Similar to how naltrexone can help with AUD cases, naltrexone blocks opioid receptors in the brain, which prevents the sedative and euphoric effects of opioids that generally cause a person to misuse those drugs. By binding to and blocking opioid receptors, a person’s drug cravings are also reduced.
Similar to how people use it for AUD, naltrexone should only be used after a period of sobriety to prevent opioid withdrawal symptoms. Otherwise, naltrexone can throw a person into precipitated withdrawal, which can be incredibly painful and potentially dangerous.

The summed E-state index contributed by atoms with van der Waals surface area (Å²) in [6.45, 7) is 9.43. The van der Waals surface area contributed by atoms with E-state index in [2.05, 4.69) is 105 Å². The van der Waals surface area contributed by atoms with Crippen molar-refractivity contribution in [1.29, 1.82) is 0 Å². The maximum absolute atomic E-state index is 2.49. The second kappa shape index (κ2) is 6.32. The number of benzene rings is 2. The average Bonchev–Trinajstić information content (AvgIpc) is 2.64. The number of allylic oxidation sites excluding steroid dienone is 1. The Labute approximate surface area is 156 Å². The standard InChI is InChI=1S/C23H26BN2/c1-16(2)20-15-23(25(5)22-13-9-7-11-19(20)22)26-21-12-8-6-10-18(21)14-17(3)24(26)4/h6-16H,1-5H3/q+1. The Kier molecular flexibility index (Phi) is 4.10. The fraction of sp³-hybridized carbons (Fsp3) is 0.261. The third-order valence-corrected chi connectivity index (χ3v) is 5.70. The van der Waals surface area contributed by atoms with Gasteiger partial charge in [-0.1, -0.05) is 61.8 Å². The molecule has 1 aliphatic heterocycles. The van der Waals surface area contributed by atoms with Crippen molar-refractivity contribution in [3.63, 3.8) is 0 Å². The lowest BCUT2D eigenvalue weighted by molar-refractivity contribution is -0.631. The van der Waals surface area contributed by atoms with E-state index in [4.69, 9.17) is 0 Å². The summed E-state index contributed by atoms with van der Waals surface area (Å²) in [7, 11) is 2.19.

The length of time a person has to wait before taking naltrexone depends on if they were using short-acting or long-acting opioids. They should wait 7 days after last using a short-acting opioid or 10 to 14 days since last using a long-acting opioid before starting on naltrexone.
Clear communication with your doctor is needed to ensure you don’t take naltrexone too early.
How to Start MAT
If you think you may benefit from MAT, talk to an addiction treatment professional about your options.
Medication alone generally isn’t the ideal way to receive addiction treatment. Medication can be an important part of your treatment plan, but it won’t be the only part.
It’s also important to identify what drew you to use drugs and equip yourself with the tools you need to better avoid drug use in the future. This will come from the work you do in therapy.